1. ^ While some sources show Sōryū and Hiryū as members of the same ship class, despite their differences,[2] this article follows those sources that treat them as related designs of separate classes.[3]
  2. ^ Japan Standard Time is 19 hours ahead of Hawaiian Standard Time, so in Japan, the attack on Pearl Harbor happened on 8 December.
  3. ^ To this day there is much confusion about VMSB-241 at Midway. At that time the squadron was in transition from the obsolete SB2U Vindicator to the modern SBD-2 Dauntless and flew both aircraft during the battle.[42]


  1. ^ Bōeichō Bōei Kenshūjo, p. 344
  2. ^ Chesneau 1995, pp. 165–166; Parshall & Tully, pp. 470–476
  3. ^ Brown 1977, pp. 18–21; Chesneau 1980, p. 181
  4. ^ Chesneau, p. 165
  5. ^ a b c d Jentschura, Jung & Mickel, p. 47
  6. ^ Brown 1977, pp. 18–19
  7. ^ Parshall & Tully, p. 9
  8. ^ a b c d Peattie, p. 239
  9. ^ a b c Brown 1977, p. 18
  10. ^ a b c d Brown 1977, p. 19
  11. ^ a b Chesneau, p. 166
  12. ^ Campbell, pp. 192–193
  13. ^ a b Parshall & Tully, p. 143
  14. ^ Stille 2007, p. 51
  15. ^ Campbell, p. 200
  16. ^ Silverstone, p. 337
  17. ^ Sturton, p. 181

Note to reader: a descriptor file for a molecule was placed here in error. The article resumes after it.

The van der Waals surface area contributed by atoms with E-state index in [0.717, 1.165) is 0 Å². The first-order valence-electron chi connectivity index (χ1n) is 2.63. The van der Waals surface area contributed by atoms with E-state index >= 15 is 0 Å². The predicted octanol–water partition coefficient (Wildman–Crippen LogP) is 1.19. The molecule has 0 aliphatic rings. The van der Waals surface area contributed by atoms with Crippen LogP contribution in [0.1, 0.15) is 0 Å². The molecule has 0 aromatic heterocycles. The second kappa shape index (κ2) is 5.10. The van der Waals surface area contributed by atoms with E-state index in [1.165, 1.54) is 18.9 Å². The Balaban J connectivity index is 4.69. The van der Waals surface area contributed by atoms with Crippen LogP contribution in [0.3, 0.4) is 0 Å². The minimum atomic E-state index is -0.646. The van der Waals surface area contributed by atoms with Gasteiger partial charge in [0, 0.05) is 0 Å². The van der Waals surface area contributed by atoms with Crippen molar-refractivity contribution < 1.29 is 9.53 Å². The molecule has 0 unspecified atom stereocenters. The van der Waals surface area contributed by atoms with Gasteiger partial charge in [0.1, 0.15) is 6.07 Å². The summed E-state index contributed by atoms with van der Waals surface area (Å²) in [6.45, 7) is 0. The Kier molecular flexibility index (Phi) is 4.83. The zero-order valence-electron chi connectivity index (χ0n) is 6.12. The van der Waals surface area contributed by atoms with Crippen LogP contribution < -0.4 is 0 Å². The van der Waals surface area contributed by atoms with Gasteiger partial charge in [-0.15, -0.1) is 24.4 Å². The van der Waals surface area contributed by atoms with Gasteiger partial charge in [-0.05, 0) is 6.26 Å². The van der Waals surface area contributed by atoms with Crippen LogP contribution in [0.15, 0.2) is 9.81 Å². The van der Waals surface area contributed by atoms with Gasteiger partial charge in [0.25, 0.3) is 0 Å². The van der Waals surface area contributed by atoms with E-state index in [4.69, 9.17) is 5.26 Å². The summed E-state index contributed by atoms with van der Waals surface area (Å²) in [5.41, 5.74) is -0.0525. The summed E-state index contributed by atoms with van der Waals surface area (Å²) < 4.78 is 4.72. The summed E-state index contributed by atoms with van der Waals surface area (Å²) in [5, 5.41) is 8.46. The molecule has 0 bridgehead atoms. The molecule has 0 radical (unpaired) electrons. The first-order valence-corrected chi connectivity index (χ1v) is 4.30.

18. ^ Hata, Izawa & Shores, pp. 150–151; Hooton, p. 15
  19. ^ a b c d e Hata, Izawa & Shores, p. 151
  20. ^ a b c d e f g Tully
  21. ^ Polmar & Genda, p. 162
  22. ^ Brown 2009, pp. 116–117
  23. ^ Zimm, pp. 159–60, 164, 168
  24. ^ Polmar & Genda, p. 166
  25. ^ Brown 2009, pp. 118–119
  26. ^ Polmar & Genda, p. 173
  27. ^ Shores, Cull & Izawa, Vol. I, p. 161
  28. ^ Shores, Cull & Izawa, Vol. I, pp. 226, 229, 231
  29. ^ Shores, Cull & Izawa, Vol. II, pp. 176–182
  30. ^ Shores, Cull & Izawa, Vol. II, pp. 307, 327, 392–393
  31. ^ Shores, Cull & Izawa, Vol. II, pp. 393–395, 399, 404–406
  32. ^ Shores, Cull & Izawa, Vol. II, pp. 413, 421–423, 426–429
  33. ^ Parshall & Tully, p. 12
  34. ^ Parshall & Tully, pp. 10, 42, 88
  35. ^ Stille 2007, p. 22